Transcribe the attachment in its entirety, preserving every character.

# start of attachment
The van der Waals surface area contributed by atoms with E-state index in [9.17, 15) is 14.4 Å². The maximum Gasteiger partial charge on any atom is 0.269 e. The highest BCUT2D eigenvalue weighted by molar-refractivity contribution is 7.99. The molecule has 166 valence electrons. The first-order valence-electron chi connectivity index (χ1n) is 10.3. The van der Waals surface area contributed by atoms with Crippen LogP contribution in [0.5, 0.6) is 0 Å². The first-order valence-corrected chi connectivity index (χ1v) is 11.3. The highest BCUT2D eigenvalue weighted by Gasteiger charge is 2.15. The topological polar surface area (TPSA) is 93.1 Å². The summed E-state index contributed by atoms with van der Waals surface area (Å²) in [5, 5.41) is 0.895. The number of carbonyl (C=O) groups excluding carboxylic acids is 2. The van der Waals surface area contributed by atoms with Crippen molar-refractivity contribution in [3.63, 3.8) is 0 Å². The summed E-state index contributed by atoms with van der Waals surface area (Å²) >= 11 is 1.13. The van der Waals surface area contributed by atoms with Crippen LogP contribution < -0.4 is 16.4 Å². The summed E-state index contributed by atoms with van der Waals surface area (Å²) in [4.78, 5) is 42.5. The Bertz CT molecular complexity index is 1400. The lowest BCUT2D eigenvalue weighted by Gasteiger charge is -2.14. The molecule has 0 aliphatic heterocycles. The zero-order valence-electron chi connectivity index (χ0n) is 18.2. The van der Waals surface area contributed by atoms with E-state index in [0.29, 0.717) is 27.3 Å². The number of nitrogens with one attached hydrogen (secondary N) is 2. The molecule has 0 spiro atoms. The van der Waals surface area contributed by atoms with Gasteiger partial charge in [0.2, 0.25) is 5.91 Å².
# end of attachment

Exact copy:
The van der Waals surface area contributed by atoms with E-state index in [9.17, 15) is 14.4 Å². The maximum Gasteiger partial charge on any atom is 0.269 e. The highest BCUT2D eigenvalue weighted by molar-refractivity contribution is 7.99. The molecule has 166 valence electrons. The first-order valence-electron chi connectivity index (χ1n) is 10.3. The van der Waals surface area contributed by atoms with Crippen LogP contribution in [0.5, 0.6) is 0 Å². The first-order valence-corrected chi connectivity index (χ1v) is 11.3. The highest BCUT2D eigenvalue weighted by Gasteiger charge is 2.15. The topological polar surface area (TPSA) is 93.1 Å². The summed E-state index contributed by atoms with van der Waals surface area (Å²) in [5, 5.41) is 0.895. The number of carbonyl (C=O) groups excluding carboxylic acids is 2. The van der Waals surface area contributed by atoms with Crippen molar-refractivity contribution in [3.63, 3.8) is 0 Å². The summed E-state index contributed by atoms with van der Waals surface area (Å²) >= 11 is 1.13. The van der Waals surface area contributed by atoms with Crippen LogP contribution < -0.4 is 16.4 Å². The summed E-state index contributed by atoms with van der Waals surface area (Å²) in [4.78, 5) is 42.5. The Bertz CT molecular complexity index is 1400. The lowest BCUT2D eigenvalue weighted by Gasteiger charge is -2.14. The molecule has 0 aliphatic heterocycles. The zero-order valence-electron chi connectivity index (χ0n) is 18.2. The van der Waals surface area contributed by atoms with E-state index in [0.29, 0.717) is 27.3 Å². The number of nitrogens with one attached hydrogen (secondary N) is 2. The molecule has 0 spiro atoms. The van der Waals surface area contributed by atoms with Gasteiger partial charge in [0.2, 0.25) is 5.91 Å².